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Joseph Bürckel

In office
1933 – 1944
Preceded by none
Succeeded by Willi Stöhr

Gauleiter of Vienna
In office
1939 – 1940
Preceded by Odilo Globocnik
Succeeded by Baldur von Schirach

Member of the German Reichstag
In office
1930 – 1944

Born March 30, 1895(1895-03-30)
Died September 28, 1944
Neustadt an der Weinstraße
Nationality German
Political party Nationalsozialistische Deutsche Arbeiter Partei
Occupation Teacher

Joseph Bürckel (March 30, 1895, Lingenfeld, Germersheim—September 28, 1944, Neustadt an der Weinstraße, Rhineland-Palatinate) was a German National Socialist politician, a member of the National Socialist Reichstag.



Joseph Bürckel was born in Lingenfeld, in the Bavarian Palatinate, as the son of a tradesman. From 1909 to 1914 he studied to become a teacher in Speyer.[1]

He took part in the First World War as a volunteer. After the war, he continued his training as a teacher and graduated in 1920. From 1921 onwards, he was engaged in nationalist groups, fighting separatism in the Palatinate.

An energetic Nazi organizer in the Saar-Palatinate since 1925, the former schoolmaster rose through the ranks to become Gauleiter (Nazi Party leader) for the region in 1934.

On March 13, 1938 Bürckel was appointed acting head of the Party to carry out the referendum on the Anschluss (Austria's absortion into Germany). From April 23, 1938 to March 31, 1940, he worked as Reichskommissar for the union of Austria with the German Reich, in charge of fully integrating it as the Ostmark politically, economically and culturally into the latter. Bürckel served as Gauleiter of Vienna and Reichsstatthalter (governor) of the region from January 30, 1939 to August 7, 1940, working diligently to further unification with Germany, including promoting anti-Jewish decrees and seizing Jewish property. His extravagant lifestyle, financed through confiscated Jewish money and property, earned him the displeasure of the Nazi hirarchy and he was eventually removed from his post in Vienna. Upon his return to the Westmark, he continued his previous lifestyle and spent large sums on purchasing artworks.[2]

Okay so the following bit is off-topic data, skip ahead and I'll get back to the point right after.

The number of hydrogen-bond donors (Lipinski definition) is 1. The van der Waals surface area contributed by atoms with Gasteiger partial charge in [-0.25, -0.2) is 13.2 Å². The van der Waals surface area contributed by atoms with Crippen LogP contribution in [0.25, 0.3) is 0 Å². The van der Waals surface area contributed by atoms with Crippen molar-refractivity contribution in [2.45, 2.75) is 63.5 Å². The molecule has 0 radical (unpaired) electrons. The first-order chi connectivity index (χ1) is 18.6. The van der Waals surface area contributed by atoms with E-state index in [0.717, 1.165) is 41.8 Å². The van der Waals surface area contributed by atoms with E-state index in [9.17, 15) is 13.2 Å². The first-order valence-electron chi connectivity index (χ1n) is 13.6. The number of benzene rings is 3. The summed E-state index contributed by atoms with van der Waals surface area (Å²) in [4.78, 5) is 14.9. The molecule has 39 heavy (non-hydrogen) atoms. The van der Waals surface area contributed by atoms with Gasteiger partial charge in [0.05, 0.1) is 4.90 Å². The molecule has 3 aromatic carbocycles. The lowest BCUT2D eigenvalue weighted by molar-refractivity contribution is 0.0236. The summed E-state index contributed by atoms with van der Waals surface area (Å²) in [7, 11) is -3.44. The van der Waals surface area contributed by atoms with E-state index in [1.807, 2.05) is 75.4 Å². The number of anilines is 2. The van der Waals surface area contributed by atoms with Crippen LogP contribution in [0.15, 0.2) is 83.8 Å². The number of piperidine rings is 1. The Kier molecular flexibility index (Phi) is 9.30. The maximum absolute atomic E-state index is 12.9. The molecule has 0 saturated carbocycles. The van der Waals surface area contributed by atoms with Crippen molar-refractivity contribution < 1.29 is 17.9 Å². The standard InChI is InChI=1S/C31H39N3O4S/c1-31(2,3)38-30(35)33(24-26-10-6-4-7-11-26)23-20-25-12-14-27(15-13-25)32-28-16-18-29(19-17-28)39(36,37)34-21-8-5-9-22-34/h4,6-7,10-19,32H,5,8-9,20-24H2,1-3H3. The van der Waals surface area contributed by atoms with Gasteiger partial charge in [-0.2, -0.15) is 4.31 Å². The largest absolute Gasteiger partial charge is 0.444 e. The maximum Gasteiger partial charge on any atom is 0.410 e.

Following his role as Gauleiter, Bürckel headed up the civil administration in Lothringen and from 1941 was governor of the Gau Westmark, composed of the Bavarian Palatinate district and the Prussian Saar territory. From November 9, 1937 he also held a leading position (Gruppenführer) in the Schutzstaffel and the staff of the Reichsführer-SS, Heinrich Himmler.

In 1944, he was awarded the German Order, the highest decoration that the Party could bestow on an individual, for his services to the Reich.

He, along with his wife, died in September 1944, apparently by their own hand, although there is some question as to whether Bürckel may have been killed as a result of power struggles that followed the attempt on Hitler's life at the Wolf's Lair. He was also blamed for the unauthorised evacuation of the party headquarters in Metz in 1944.[3]

External links



  1. ^ Josef Bürckel - Gauleiter der Westmark (German) Josef Bürckel biography, accessed: 10 February 2009
  2. ^ Google book review: Art As Politics in the Third Reich author: Jonathan Petropoulos, publisher: UNC Press, page: 239-240, accessed: 10 February 2009
  3. ^ Josef Bürckel - Gauleiter der Westmark (German) Josef Bürckel biography, accessed: 10 February 2009


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